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So I have learned that the formula for putting m balls into n boxes such that no box is empty is the following: $$T(m,n)=\sum_{k=0}^n (-1)^k{n \choose k}(n-k)^m$$ I am really confused as how to prove this. If someone could please explain it, I would much appreciate it!

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  • $\begingroup$ Please clarify your question. Putting m balls into n boxes such that ... $\endgroup$ – Behrouz Maleki Jul 25 '16 at 0:33
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    $\begingroup$ You forgot to say no box can be empty, otherwise it would simply be $n^m$ $\endgroup$ – Jorge Fernández Hidalgo Jul 25 '16 at 0:35
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    $\begingroup$ @CarryonSmiling Sorry. My bad! $\endgroup$ – Clangorous Chimera Jul 25 '16 at 0:37
  • $\begingroup$ Apply Inclusion–exclusion principle. see en.wikipedia.org/wiki/Inclusion%E2%80%93exclusion_principle $\endgroup$ – Behrouz Maleki Jul 25 '16 at 0:38
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    $\begingroup$ Given finite sets A and B, how many surjective functions (onto functions) are there from A to B? $\endgroup$ – Behrouz Maleki Jul 25 '16 at 0:40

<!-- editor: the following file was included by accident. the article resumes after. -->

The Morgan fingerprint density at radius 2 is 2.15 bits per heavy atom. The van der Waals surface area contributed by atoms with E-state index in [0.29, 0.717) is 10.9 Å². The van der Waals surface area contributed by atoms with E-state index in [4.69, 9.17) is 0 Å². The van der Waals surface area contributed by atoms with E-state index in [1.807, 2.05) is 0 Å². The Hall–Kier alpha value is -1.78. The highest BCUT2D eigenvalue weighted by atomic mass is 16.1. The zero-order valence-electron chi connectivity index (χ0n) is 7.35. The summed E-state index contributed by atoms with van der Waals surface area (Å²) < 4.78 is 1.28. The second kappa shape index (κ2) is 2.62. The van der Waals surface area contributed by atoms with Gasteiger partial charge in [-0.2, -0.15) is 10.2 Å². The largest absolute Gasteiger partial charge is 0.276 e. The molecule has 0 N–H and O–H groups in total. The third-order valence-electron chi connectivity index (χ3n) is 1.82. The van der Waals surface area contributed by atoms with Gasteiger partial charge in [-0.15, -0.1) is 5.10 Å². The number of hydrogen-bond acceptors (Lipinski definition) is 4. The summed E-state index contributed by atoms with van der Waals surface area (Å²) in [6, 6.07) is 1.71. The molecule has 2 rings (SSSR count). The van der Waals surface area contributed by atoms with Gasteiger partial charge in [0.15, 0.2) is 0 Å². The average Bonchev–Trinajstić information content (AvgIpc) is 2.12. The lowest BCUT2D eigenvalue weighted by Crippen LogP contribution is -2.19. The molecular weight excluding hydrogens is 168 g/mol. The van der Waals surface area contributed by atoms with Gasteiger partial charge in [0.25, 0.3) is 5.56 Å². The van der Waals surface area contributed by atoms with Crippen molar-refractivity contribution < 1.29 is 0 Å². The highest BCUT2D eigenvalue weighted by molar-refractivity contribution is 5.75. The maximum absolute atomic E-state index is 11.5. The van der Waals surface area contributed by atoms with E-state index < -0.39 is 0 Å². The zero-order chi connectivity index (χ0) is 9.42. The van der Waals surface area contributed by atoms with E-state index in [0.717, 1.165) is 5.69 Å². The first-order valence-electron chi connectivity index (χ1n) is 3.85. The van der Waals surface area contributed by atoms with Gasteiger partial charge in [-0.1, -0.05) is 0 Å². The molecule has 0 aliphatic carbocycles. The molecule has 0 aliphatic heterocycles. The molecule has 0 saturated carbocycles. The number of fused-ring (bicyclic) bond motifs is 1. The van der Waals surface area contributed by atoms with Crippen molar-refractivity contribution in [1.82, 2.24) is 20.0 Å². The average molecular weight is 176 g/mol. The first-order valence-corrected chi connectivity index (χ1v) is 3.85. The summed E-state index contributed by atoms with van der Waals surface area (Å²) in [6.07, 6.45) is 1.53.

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This is the number of ways to split $m$ distinct balls into $n$ boxes so that no box is empty (or the number of surjections $f:\{1,2,\dots m\}\rightarrow \{1,2\dots n\}$).

The proof is a simple inclusion/exclusion proof.

Let $A_x$ be the set of functions that don't contain $x$ in the range.

We wish to find $n^m-|A_1\cup A_2\dots \cup A_n|$ (in other words, we want to count how many functions are not surjective).

Because of inclusion exclusion $|A_1\cup A_2\dots \cup A_n|=\sum\limits_{k=1}^n(-1)^{k+1}\sum\limits_{i_1<i_2\dots<i_k}|A_{i_1}\cap A_{i_2}\dots \cap A_{i_k}|$

Clearly $|A_{i_1}\cap A_{i_2}\dots \cap A_{i_k}|=(n-k)^m$ independently of the actual values of $i_1,i_2\dots i_k$.

So our sum is just $\sum\limits_{k=1}^n(-1)^{k+1}\binom{n}{k}(n-k)^m$

Just to finish as smoothly as possible:

$n^m-\sum\limits_{k=1}^n(-1)^{k+1}\binom{n}{k}(n-k)^m=\sum\limits_{k=0}^n(-1)^k\binom{n}{k}(n-k)^m$

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  • $\begingroup$ Thanks a lot! Seeing it written out helps lot. I understand now! $\endgroup$ – Clangorous Chimera Jul 25 '16 at 0:53
  • $\begingroup$ Just to be clear, I don't think of it like this in my mind. In fact I had to look out the actual formulation for inclusion/exclusion in wikipedia. I always had a sort of vague idea of what it meant, but I always forget the actual correct way to state it. $\endgroup$ – Jorge Fernández Hidalgo Jul 25 '16 at 0:54
  • $\begingroup$ Oh, and happy to help. Please tell me if something is confusing. $\endgroup$ – Jorge Fernández Hidalgo Jul 25 '16 at 0:54
  • $\begingroup$ Good answer, but I think you want to modify your reference to Stirling numbers and to splitting balls into nonempty parts. $\endgroup$ – user84413 Jul 25 '16 at 1:58
  • $\begingroup$ why?${}{}{}{}{}{}$ $\endgroup$ – Jorge Fernández Hidalgo Jul 25 '16 at 2:11

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